The last few decades have been revolutionary in terms of improving end stage kidney disease (ESKD) care with respect to increasing the number of transplant recipients as well as upping the immunosuppression game. The use of calcineurin inhibitors (CNIs) for maintenance immunosuppression has resulted in excellent short term graft outcomes, but long term outcomes have been associated with late graft loss and death. CNIs are known to increase cardiovascular morbidity and mortality and also have been implicated in causing chronic allograft nephropathy. There has been a concerted effort to find a long term immunosuppresive agent that successfully prevents rejection (and thus graft loss) and at the same time lacks adverse cardiovascular and kidney effects. Enter Belatacept.
The ability of helper T cells to recognize non-self antigens is critical for an effective immune response. In the context of antigen signal recognition,“Signal 1” is delivered through the T cell receptor after presentation of alloantigen bound to major histocompatibility complex (MHC) molecules on antigen presenting cells (APC). “Signal 2” or co-stimulation is initiated through the binding of CD80 and CD86 on APCs to CD28 and its homolog, CTLA4, on T cells. Belatacept, developed through fusion of CTLA4 with the Fc constant region of human immunoglobulin (Fcγ), blocks APC stimulation of T cell CD28, thereby inhibiting the immune response. Blockade of this stimulation inhibits T-cell activation, promoting anergy and apoptosis as compared to CNIs.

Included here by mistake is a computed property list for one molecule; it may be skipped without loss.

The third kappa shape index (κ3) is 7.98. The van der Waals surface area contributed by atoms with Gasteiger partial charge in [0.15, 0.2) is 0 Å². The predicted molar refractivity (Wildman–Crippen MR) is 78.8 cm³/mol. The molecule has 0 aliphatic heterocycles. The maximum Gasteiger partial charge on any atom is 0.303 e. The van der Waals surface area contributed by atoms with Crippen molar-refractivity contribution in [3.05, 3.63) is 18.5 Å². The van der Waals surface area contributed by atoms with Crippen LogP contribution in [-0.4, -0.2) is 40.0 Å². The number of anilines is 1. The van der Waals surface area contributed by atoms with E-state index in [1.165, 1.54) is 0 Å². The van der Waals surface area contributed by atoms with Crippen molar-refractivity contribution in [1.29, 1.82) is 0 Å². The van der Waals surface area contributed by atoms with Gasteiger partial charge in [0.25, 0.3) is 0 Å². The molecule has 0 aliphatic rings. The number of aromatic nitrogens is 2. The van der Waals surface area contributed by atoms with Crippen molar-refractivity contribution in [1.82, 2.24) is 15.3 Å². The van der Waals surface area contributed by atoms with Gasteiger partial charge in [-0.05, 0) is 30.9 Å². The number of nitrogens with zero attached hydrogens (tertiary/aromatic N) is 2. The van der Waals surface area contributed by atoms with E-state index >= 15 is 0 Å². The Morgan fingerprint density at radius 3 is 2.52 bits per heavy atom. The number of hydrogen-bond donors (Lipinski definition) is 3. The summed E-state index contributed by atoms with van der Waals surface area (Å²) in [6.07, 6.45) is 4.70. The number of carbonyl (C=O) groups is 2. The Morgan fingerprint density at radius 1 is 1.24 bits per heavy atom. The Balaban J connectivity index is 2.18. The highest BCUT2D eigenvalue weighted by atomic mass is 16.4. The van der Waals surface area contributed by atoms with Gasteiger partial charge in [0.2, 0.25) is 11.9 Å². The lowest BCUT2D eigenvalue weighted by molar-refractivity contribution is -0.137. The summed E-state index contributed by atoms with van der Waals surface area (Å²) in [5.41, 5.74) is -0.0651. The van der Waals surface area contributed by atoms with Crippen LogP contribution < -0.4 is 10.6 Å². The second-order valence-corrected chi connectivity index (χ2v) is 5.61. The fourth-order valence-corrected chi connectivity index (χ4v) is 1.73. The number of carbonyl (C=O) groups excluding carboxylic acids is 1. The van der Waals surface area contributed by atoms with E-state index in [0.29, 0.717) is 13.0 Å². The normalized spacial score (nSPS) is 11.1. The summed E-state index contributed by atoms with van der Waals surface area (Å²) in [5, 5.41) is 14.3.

Various in vitro and in vivo studies have examined the efficacy of combined CD80/86 blockade. In a nonhuman primate model, Larsen et al’s landmark study demonstrated that belatacept monotherapy was inferior to combination therapy with belatacept and conventional immunosuppressive drugs in preventing allograft rejection. Importantly, belatacept prevented the development of donor-specific antibodies, which is believed to be a major contributor to chronic allograft loss in clinical settings.
In 2005, Flavio Vinceti and colleagues published a non-inferiority study:which compared belatacept to cyclosporine (CsA). The primary outcome of the study was the incidence of acute rejection at 6 months after transplant. The rate of rejection in all the 3 arms was similar, although subclinical rejections were higher in the belatacept group.The efficacy of belatacept in kidney-transplant recipients was similar to that of CsA, but the potential of better preservation of eGFR, and a lower incidence of chronic allograft nephropathy. However, there was a higher incidence of post transplant lymphoproliferative disorder (PTLD) in epstein-barr virus (EBV) seronegative patients in the belatacept group.